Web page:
Up until now stormwater has been a drain on Jackson's general and street funds.
"We have not been able to maintain some of the streets as well as we'd like to. There are many in poor condition," said City Engineer Jon Dowling.
But soon Jackson citizens and businesses will pay a city stormwater utility bill to offset stormwater costs. Single-family homes will pay $8 a quarter. Businesses will pay a monthy fee depending on property size.
"In this day and age it's hard to have any increased fees especially when you don't see a service in return," said Mindy Bradish-Orta, president and CEO of the Jackson Chamber of Commerce.
The fee could range from a couple bucks to more than a thousand a month.
"Even your larger stores like the malls that are gonna pay $1,000 a month or the hospital that will have to pay $1,000 a month," Bradish-Orta said, "That will just get passed on to the consumer."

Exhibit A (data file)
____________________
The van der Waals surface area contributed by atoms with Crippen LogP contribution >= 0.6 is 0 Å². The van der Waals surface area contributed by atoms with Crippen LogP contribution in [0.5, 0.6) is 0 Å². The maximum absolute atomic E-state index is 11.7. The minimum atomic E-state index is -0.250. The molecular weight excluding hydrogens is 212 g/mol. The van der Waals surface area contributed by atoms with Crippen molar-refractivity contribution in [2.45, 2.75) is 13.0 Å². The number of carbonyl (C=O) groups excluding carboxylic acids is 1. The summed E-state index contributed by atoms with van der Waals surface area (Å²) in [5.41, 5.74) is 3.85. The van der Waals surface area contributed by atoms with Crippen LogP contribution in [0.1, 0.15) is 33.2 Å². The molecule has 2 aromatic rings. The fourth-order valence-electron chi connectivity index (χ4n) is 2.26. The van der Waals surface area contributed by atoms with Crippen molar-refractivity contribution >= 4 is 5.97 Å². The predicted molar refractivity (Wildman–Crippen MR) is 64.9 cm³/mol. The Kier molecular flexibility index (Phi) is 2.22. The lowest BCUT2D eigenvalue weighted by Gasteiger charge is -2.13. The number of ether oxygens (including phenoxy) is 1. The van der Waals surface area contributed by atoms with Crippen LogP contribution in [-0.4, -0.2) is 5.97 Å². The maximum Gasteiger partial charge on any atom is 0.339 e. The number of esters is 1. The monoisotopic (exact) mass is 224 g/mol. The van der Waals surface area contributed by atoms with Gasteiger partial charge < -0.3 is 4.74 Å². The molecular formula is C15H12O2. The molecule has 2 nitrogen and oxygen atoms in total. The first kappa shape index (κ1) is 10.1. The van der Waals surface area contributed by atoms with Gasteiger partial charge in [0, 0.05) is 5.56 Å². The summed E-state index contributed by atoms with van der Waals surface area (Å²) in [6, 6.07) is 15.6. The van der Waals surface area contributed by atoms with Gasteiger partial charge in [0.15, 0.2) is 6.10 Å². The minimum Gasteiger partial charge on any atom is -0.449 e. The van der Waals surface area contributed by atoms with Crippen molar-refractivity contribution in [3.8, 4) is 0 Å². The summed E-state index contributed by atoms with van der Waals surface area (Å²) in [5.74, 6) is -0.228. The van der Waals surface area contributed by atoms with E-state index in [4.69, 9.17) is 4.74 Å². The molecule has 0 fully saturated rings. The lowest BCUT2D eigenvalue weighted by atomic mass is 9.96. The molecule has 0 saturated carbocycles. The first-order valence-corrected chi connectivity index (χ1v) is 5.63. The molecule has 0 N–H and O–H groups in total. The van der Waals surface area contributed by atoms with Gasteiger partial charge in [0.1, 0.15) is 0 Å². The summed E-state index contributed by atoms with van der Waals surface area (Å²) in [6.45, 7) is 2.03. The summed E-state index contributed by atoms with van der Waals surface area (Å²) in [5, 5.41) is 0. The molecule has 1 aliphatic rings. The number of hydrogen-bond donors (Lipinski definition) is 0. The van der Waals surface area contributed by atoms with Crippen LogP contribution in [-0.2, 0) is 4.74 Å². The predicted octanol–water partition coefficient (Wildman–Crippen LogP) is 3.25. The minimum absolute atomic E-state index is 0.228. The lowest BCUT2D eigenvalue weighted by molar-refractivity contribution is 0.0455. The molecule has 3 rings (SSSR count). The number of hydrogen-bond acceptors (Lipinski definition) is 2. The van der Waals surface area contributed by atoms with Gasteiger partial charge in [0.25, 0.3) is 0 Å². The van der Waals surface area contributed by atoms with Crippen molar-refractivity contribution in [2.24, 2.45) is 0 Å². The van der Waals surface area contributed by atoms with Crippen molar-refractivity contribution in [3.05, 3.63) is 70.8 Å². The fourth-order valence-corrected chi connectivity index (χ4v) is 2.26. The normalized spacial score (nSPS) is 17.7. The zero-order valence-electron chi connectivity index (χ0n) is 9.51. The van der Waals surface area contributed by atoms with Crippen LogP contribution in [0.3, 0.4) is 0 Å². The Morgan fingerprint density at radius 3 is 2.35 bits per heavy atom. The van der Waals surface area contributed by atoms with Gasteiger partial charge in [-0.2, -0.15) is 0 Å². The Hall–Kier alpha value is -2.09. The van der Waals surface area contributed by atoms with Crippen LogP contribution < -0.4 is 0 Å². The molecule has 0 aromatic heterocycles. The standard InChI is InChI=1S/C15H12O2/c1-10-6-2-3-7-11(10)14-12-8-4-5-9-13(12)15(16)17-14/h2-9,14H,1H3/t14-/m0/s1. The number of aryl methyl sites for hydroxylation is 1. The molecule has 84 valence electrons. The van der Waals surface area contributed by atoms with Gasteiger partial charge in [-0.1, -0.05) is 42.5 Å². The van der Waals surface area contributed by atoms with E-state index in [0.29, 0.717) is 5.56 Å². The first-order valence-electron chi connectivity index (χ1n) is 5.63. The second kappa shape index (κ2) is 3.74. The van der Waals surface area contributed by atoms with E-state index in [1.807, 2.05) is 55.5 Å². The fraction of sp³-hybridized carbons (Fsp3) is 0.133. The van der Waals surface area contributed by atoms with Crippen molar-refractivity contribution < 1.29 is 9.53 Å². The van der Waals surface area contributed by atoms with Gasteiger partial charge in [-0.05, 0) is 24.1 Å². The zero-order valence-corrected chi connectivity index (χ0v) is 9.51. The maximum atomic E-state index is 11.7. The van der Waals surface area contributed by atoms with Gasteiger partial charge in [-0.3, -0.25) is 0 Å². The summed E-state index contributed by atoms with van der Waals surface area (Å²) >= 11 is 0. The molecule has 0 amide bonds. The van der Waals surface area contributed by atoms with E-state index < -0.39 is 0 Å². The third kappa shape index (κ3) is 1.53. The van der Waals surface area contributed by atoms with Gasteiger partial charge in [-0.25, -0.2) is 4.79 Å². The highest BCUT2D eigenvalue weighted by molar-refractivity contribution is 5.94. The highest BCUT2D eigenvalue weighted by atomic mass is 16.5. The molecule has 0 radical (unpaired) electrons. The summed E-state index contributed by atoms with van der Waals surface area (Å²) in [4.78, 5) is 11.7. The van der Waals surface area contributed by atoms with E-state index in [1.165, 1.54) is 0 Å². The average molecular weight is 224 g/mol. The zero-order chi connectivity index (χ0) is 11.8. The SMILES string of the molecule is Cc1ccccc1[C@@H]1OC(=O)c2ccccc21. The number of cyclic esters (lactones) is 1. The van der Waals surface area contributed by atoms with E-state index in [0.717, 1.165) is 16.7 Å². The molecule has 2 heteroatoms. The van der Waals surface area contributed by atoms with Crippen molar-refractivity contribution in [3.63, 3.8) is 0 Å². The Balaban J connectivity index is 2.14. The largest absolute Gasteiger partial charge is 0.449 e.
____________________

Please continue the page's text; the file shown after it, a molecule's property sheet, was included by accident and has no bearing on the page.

The Greater Jackson Habitat for Humanity sits on five acres, so it'll pay around $2,200 a year, according to estimates the city gave the non-profit's executive director Kevin Dowd.
"At some point in time these fees add up and it's gonna be the differnce between building four homes and five," said Dowd.
The affordable housing provider would prefer a gradual rather than sudden fee increase.
"Because things are so difficult right now for a start-up business and ongoing businesses it doesn't make sense to hit us with the fees right away," he added.
Some businesses feel this is a tax they never got to vote on. The city engineer says a tax would have exempted the hospital and non-profits like Habitat for Humanity -- properties the city can't afford not to charge because of their size and the amount of stormwater that runs off their parking lots.
City officials will hold an informational meeting about this on April 13 the City Council Chambers. It starts at 6 p.m.
There are ways businesses can offset these fees. One way is to have a runoff detention pond. These options will also be discussed at that meeting.